Sudan’s top diplomat foreign minister El-Dirdeiry Mohamed Ahmed seems to be in a hurry. Shortly after taking his portfolio he embarked on a marathon negotiations and regional travels to broker peace in South Sudan. His efforts were fruitful following shrewd engagement of regional powers, namely Uganda and putting the whole effort under the umbrella of the African Union to ensure necessary backing.
Such effort is welcomed given the relationship between Sudan as a mother country to South Sudan, not only in terms of the shared history and long borders, but more the role Juba could play in paying back given its relationship with Sudanese rebel groups in addition to the economic aspect. By restoring peace in South Sudan, Khartoum can benefit from increased transit fees through its oil downstream facilities.
Armed with this success, the minister is venturing in two nearby crises and trying his luck in both Libya and Central African Republic (CAR), who have been experiencing political and security instability for years and as neighbors that situation has a negative impact on Sudan.
To shore up his idea of convening a conference about Libya next Thursday as well moving along the mediation in CAR, El-Dirdeiry took to a European tour that covered France, Belgium, Germany and Britain to list their support or at least to neutralize their opposition.
Though this activity seems to be highlighting the strategic geographical location of Sudan and its intention to play a positive impact on its neighbors, but in a way it seems to reflect in an opposite way of the general rule that the best successful diplomacy is based on a successful domestic policy.
Apparently that is not the case so far.
Despite muted military activity against rebel groups in Darfur and the two areas of South Kordofan and the Blue Nile, yet the problems that led to resorting to violence are there and have not been addressed properly yet. Scattered efforts that involve Juba, the AUIP, and Doha are yet to materialize.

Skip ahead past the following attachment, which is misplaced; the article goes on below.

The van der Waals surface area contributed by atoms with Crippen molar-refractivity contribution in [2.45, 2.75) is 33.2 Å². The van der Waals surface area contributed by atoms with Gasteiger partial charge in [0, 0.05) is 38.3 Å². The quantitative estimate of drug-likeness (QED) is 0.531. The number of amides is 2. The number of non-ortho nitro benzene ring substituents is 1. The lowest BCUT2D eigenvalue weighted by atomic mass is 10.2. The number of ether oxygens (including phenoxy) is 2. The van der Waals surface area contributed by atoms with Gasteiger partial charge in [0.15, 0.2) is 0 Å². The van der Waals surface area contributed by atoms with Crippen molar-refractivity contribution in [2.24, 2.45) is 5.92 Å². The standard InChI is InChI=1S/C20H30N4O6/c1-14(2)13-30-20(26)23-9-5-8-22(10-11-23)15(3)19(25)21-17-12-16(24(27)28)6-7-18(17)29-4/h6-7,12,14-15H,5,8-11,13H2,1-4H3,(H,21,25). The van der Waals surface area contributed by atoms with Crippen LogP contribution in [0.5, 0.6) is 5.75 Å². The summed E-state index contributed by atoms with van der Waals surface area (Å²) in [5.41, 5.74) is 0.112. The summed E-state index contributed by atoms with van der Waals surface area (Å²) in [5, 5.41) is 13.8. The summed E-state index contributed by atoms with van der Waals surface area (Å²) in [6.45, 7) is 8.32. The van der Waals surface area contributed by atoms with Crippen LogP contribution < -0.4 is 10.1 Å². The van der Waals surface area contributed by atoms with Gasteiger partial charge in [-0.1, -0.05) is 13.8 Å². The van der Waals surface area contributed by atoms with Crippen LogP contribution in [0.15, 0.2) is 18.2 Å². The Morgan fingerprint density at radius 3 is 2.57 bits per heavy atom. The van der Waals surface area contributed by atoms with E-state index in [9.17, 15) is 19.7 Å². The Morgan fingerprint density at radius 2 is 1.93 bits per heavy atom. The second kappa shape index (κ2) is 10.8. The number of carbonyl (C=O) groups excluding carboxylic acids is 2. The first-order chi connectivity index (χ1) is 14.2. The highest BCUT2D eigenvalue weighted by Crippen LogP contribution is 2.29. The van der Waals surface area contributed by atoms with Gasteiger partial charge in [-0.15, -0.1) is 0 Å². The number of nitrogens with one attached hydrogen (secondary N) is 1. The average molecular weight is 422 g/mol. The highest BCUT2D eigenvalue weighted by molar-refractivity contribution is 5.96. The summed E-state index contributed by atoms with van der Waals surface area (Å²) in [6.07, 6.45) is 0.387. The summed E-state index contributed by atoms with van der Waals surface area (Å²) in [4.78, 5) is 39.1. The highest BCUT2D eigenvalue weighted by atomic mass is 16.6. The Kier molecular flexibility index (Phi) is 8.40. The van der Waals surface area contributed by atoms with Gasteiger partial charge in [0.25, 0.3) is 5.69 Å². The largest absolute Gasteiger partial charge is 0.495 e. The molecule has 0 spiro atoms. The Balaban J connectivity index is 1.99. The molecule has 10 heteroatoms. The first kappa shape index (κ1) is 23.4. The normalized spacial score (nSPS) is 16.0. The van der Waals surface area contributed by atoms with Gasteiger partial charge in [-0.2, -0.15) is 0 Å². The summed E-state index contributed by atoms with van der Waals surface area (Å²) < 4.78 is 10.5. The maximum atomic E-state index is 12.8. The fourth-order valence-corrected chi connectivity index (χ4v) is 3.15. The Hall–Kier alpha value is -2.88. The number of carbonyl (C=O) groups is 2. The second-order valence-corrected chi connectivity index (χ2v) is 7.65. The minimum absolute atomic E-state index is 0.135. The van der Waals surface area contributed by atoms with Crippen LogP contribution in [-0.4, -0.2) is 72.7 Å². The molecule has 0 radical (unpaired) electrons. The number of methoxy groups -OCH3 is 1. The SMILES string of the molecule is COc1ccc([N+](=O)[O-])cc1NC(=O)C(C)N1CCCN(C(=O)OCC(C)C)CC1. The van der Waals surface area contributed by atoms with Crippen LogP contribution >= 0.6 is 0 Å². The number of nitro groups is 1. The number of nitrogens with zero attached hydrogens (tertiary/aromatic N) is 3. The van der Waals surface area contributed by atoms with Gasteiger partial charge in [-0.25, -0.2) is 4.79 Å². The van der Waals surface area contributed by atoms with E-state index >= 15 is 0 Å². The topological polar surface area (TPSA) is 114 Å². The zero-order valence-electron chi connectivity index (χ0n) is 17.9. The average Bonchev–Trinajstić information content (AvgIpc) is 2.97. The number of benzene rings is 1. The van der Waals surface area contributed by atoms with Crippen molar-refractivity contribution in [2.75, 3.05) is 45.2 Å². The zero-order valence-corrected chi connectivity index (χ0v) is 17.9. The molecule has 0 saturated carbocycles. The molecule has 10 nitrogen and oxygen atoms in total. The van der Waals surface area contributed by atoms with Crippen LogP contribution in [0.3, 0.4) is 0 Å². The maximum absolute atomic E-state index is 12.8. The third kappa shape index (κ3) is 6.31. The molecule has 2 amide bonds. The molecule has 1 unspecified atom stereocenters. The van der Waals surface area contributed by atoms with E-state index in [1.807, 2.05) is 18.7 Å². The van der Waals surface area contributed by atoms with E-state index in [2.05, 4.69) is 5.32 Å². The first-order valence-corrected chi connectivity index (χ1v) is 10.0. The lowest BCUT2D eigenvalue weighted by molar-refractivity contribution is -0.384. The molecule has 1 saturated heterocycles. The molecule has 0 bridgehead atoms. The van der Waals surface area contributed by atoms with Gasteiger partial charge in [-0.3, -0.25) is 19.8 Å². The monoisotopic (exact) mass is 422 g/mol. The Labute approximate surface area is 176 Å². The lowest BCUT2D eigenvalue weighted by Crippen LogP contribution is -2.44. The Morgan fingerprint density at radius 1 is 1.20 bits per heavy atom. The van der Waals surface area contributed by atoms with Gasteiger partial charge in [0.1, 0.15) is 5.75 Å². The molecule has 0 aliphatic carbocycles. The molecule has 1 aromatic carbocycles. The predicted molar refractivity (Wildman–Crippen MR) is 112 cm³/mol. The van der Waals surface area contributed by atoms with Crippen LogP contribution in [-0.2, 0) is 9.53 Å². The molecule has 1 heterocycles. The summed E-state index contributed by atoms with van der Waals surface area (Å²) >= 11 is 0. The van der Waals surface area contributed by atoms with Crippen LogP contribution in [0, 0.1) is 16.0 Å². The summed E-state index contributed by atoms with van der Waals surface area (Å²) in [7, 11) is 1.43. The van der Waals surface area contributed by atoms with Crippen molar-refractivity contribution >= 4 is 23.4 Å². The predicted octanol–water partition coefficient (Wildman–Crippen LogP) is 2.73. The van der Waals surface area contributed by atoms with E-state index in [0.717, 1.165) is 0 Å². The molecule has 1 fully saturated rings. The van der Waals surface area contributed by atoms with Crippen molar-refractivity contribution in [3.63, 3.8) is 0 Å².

But more serious is that the domestic scene does not reflect an atmosphere of reconciliation or warming up for peace. On the contrary, a Darfur militia group under the name the Revolutionary Awakening Council (RAC) set up by Musa Hilal, who was once allied with government and now is being detained, has announced last week that it is resorting to arms to overthrow the Ingaz regime. To what extent such declaration has enough credibility or power to make a difference remains to be seen.
But regardless such announcement raises the central question: why not exert similar or more efforts to clinch a peace deal with its rebels as it is striving hard with its neighbors, thus beefs its mediation efforts and more important puts the country along the long road to recovery.
Moreover, the recent domestic moves are highlighting these concerns, namely the decision by the National Congress Party (NCP) to go solo and pass a new election law without resorting to consensus, which led to boycott by a number of political parties. Technicalities aside and that it was a handful of points that were the subject of disagreement, but the central point rests on what kind of message such a step sends to other opposition parties if this is the way NCP is treating its allies who have accepted to get into National Dialogue (ND) and have joined the government and the expanded parliament.
A new election law based on political consensus has been one of the major recommendations of the ND initiated by the government and have been met by skepticism by the main rebel and opposition groups, though some small breakaway parties joined. Instead of building on this and carry out its recommendations in letter and spirit to give credence to this exercise, the way the election law was passed in the parliament adds doubts on the government’s seriousness and helped in hardening the position of opposition groups.
This is yet another block created unnecessarily on the background of severe economic and fiscal crises that led many to ask about the relevance of all this, which is seen as mere political maneuvering that has nothing to deal with real concerns of the people.
Now it is high time to take stock, review agenda, put priorities right and provide the much needed effort and time to enhance national reconciliation, achieve domestic peace, and then venture into the regional arena.
Charity should start at home.
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